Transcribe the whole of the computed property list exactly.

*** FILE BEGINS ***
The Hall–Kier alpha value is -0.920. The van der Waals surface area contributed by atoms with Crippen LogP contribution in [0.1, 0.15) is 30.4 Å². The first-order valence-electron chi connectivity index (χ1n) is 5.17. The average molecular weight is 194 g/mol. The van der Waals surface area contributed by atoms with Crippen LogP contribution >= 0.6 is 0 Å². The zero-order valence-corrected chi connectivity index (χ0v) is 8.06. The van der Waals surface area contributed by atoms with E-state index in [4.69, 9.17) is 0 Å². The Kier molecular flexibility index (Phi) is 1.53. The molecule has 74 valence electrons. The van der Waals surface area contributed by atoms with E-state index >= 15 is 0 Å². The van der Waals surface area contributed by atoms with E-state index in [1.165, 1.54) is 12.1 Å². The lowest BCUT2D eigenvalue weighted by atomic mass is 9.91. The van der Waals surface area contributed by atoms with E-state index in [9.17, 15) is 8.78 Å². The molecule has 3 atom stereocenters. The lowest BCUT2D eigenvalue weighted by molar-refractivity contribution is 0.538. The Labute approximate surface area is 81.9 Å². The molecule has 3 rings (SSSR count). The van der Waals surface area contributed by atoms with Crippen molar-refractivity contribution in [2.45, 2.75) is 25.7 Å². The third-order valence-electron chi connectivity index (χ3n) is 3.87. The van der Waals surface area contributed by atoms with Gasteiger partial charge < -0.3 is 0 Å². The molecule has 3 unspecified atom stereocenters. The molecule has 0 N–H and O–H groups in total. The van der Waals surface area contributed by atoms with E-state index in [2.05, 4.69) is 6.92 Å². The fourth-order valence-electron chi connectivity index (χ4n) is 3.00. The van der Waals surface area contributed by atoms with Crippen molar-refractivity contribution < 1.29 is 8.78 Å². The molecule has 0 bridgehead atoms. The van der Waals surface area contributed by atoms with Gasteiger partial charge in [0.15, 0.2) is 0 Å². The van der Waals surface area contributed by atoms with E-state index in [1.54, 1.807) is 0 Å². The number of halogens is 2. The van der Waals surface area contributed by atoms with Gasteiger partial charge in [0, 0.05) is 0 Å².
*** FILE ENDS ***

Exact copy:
The Hall–Kier alpha value is -0.920. The van der Waals surface area contributed by atoms with Crippen LogP contribution in [0.1, 0.15) is 30.4 Å². The first-order valence-electron chi connectivity index (χ1n) is 5.17. The average molecular weight is 194 g/mol. The van der Waals surface area contributed by atoms with Crippen LogP contribution >= 0.6 is 0 Å². The zero-order valence-corrected chi connectivity index (χ0v) is 8.06. The van der Waals surface area contributed by atoms with E-state index in [4.69, 9.17) is 0 Å². The Kier molecular flexibility index (Phi) is 1.53. The molecule has 74 valence electrons. The van der Waals surface area contributed by atoms with E-state index >= 15 is 0 Å². The van der Waals surface area contributed by atoms with E-state index in [1.165, 1.54) is 12.1 Å². The lowest BCUT2D eigenvalue weighted by atomic mass is 9.91. The van der Waals surface area contributed by atoms with E-state index in [9.17, 15) is 8.78 Å². The molecule has 3 atom stereocenters. The lowest BCUT2D eigenvalue weighted by molar-refractivity contribution is 0.538. The Labute approximate surface area is 81.9 Å². The molecule has 3 rings (SSSR count). The van der Waals surface area contributed by atoms with Crippen molar-refractivity contribution in [2.45, 2.75) is 25.7 Å². The third-order valence-electron chi connectivity index (χ3n) is 3.87. The van der Waals surface area contributed by atoms with Gasteiger partial charge < -0.3 is 0 Å². The molecule has 3 unspecified atom stereocenters. The molecule has 0 N–H and O–H groups in total. The van der Waals surface area contributed by atoms with E-state index in [2.05, 4.69) is 6.92 Å². The fourth-order valence-electron chi connectivity index (χ4n) is 3.00. The van der Waals surface area contributed by atoms with Crippen molar-refractivity contribution < 1.29 is 8.78 Å². The molecule has 0 bridgehead atoms. The van der Waals surface area contributed by atoms with Gasteiger partial charge in [0.15, 0.2) is 0 Å². The van der Waals surface area contributed by atoms with E-state index in [1.54, 1.807) is 0 Å². The number of halogens is 2. The van der Waals surface area contributed by atoms with Gasteiger partial charge in [0, 0.05) is 0 Å².